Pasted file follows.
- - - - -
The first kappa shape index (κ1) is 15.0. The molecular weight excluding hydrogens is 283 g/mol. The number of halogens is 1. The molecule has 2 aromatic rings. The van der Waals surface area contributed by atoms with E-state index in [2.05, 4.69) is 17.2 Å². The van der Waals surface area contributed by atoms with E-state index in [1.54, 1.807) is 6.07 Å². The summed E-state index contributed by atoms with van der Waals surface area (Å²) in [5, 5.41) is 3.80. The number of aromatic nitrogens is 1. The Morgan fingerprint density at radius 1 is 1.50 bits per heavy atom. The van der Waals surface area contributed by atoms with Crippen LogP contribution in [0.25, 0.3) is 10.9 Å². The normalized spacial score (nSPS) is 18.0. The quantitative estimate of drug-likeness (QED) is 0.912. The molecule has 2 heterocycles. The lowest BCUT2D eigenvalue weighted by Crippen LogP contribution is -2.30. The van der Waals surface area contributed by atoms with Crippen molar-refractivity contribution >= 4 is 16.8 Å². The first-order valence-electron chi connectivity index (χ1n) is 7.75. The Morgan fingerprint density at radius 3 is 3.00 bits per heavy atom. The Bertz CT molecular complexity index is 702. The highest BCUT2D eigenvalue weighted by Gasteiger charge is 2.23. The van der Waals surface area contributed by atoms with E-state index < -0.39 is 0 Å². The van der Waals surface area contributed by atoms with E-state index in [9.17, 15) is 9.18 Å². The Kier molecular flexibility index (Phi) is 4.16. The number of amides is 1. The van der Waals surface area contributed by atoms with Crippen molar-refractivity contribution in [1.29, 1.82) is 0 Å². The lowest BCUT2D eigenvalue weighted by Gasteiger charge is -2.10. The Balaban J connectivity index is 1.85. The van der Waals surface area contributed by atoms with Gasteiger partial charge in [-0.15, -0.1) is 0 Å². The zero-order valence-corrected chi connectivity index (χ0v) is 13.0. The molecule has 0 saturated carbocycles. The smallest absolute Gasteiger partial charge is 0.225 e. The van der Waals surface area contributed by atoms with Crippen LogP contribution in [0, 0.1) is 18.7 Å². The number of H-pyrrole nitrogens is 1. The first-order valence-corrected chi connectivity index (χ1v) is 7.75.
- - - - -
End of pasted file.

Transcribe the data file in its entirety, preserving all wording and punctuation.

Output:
The first kappa shape index (κ1) is 15.0. The molecular weight excluding hydrogens is 283 g/mol. The number of halogens is 1. The molecule has 2 aromatic rings. The van der Waals surface area contributed by atoms with E-state index in [2.05, 4.69) is 17.2 Å². The van der Waals surface area contributed by atoms with E-state index in [1.54, 1.807) is 6.07 Å². The summed E-state index contributed by atoms with van der Waals surface area (Å²) in [5, 5.41) is 3.80. The number of aromatic nitrogens is 1. The Morgan fingerprint density at radius 1 is 1.50 bits per heavy atom. The van der Waals surface area contributed by atoms with Crippen LogP contribution in [0.25, 0.3) is 10.9 Å². The normalized spacial score (nSPS) is 18.0. The quantitative estimate of drug-likeness (QED) is 0.912. The molecule has 2 heterocycles. The lowest BCUT2D eigenvalue weighted by Crippen LogP contribution is -2.30. The van der Waals surface area contributed by atoms with Crippen molar-refractivity contribution >= 4 is 16.8 Å². The first-order valence-electron chi connectivity index (χ1n) is 7.75. The Morgan fingerprint density at radius 3 is 3.00 bits per heavy atom. The Bertz CT molecular complexity index is 702. The highest BCUT2D eigenvalue weighted by Gasteiger charge is 2.23. The van der Waals surface area contributed by atoms with E-state index < -0.39 is 0 Å². The van der Waals surface area contributed by atoms with E-state index in [9.17, 15) is 9.18 Å². The Kier molecular flexibility index (Phi) is 4.16. The number of amides is 1. The van der Waals surface area contributed by atoms with Crippen molar-refractivity contribution in [1.29, 1.82) is 0 Å². The lowest BCUT2D eigenvalue weighted by Gasteiger charge is -2.10. The Balaban J connectivity index is 1.85. The van der Waals surface area contributed by atoms with Gasteiger partial charge in [-0.15, -0.1) is 0 Å². The zero-order valence-corrected chi connectivity index (χ0v) is 13.0. The molecule has 0 saturated carbocycles. The smallest absolute Gasteiger partial charge is 0.225 e. The van der Waals surface area contributed by atoms with Crippen LogP contribution in [0, 0.1) is 18.7 Å². The number of H-pyrrole nitrogens is 1. The first-order valence-corrected chi connectivity index (χ1v) is 7.75.